My wife and daughters enrich my life in many ways. One of the main ways in recent years is through gift books. When you are old, you don’t need another tie or shirt or spatula. Unless you can go see it, eat it, or read it, it’s just one more thing to put away and not use. Tickets to a play or game, a coffee shop gift card, a book—those are the right gifts for old people. So I get books.
Some of them are books I think I want to read. I ask for them. The best, though, are surprise books. Novels by new authors I don’t know but am pleased to learn about. Tomes by physicists and theologians and historians and other thoughtful people who challenge me with new knowledge and new ways to understand.
So it was with Stephen Greenblat, THE SWERVE: How the World Became Modern  This was a gift, I think from younger daughter Katie, the delightful YA author.  
It is the story of the rediscovery of Lucretius’ [94-55 BC] now-famous poem, On the Nature of Things. Greenblat is a wonderful writer, and does this basically as a mystery novel, how 1500 years later, people knew that Lucretius had made a big splash with that poem, that it caused a lot of controversy, but nobody anymore actually had a copy. Until Poggio Bracciolini, a lover of and searcher for all things ancient, discovered a lost and forgotten copy in a remote monastery library. That, says Greenblat, was the renewal of the old splash and controversy that created the world modern, because it changed our way of thinking.
Following the philosophies of Leucippus, Democritus, and Epicurus, Lucretius wrote a long and beautiful [in Latin] poem explaining that all is composed of atoms that comprise all things from the same stuff. The atoms are incredibly tiny with huge empty spaces between them. That being the case, nothing would ever change in that atomic universe, except that the atoms “swerve” randomly, and thus all activity in nature is random.  Physicality is all there is. There is no God or after-life. So, in the crude form in which Epicurus was pictured by his critics, the point of life is to “eat, drink, and be merry, for tomorrow we die.” [Epicurus did extol pleasure as basically the only good, but he thought the simple life was the most pleasurable, not the excessive life.]
It is remarkable that over two thousand years ago people with names like Leucippus and Democritus and Lucretius were able to theorize with ancient philosophy what in recent times people with names like Einstein and Bohr and Maxwell have proved with modern science.
Except, of course, for the ideas that remain only theories and for which there is no proof: that all life is random, that there is no God, no afterlife, etc.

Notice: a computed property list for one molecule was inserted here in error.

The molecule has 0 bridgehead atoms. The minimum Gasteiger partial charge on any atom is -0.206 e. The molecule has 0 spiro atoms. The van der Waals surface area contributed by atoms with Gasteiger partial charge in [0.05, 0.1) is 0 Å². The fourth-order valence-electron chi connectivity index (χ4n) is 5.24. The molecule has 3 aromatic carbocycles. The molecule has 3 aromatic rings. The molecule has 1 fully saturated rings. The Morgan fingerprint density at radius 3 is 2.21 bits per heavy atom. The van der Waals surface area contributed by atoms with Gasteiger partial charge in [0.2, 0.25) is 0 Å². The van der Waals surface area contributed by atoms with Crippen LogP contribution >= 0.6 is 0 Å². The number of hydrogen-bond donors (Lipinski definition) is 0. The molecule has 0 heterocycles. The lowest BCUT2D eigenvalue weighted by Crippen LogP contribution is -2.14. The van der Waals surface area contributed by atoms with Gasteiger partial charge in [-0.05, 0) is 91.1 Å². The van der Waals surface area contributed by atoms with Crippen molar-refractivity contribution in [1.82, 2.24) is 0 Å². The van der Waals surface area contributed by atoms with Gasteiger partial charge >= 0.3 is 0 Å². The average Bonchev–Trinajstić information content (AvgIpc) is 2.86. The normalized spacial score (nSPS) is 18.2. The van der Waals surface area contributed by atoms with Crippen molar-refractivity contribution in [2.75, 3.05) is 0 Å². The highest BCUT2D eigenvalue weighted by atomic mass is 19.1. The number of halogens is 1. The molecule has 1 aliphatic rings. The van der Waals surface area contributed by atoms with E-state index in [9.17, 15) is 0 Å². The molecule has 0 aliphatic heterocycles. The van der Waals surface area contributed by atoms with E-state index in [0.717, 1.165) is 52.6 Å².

Frankly, I believe Epicurus, about the purpose of life, mostly because Jesus said the same thing, especially in John 10:10. The purpose of life, Jesus said, is to have a good time. Good times, though, don’t consist in “eat, drink, and be merry,” although Jesus did some of that, and was criticized for it. Good times consist of living good lives. Good lives are not lives of excess and selfish enjoyment and pleasure. Indeed, a false time is one that gives you only pleasure instead of joy.
It amuses me how many “modern” and “scientific” folks can take real facts that prove real things and claim they also prove the unprovable. They are people of faith as well as facts and won’t admit it. It’s just that their “faith” is in nothingness. They use facts in order to “disprove” the faith of others without even seeing the contradiction. That’s not very scientific.
Of course, conservative Christians, so-called Evangelicals, don’t help the matter at all by claiming that faith is really all about believing the unbelievable to the point of not even believing the facts.
May God protect us from true believers, of both the religious and scientific types.
I tweet as yooper1721
1] Following the critical and marketing success of Katie Kennedy’s first Young Adult novel, Learning to Swear in America, is What Goes Up, a July 18, 2017 release. She is published by Bloomsbury, which also publishes lesser known but promising young authors, like JK Rowling.
2] I say “I think” it’s from Katie because one place where my book gift appreciation breaks down is remembering who gave me which book. In theory, I put the initials of the giver on the back flyleaf to help me remember, but I need some mnemonic device to help me remember to use my mnemonic devices.
3] In fiction, the current exponent of the Lucretius theory about the randomness of life is one of my favorite writers—for her writing and story-telling, not for her philosophy—is the Scots author, Kate Atkinson.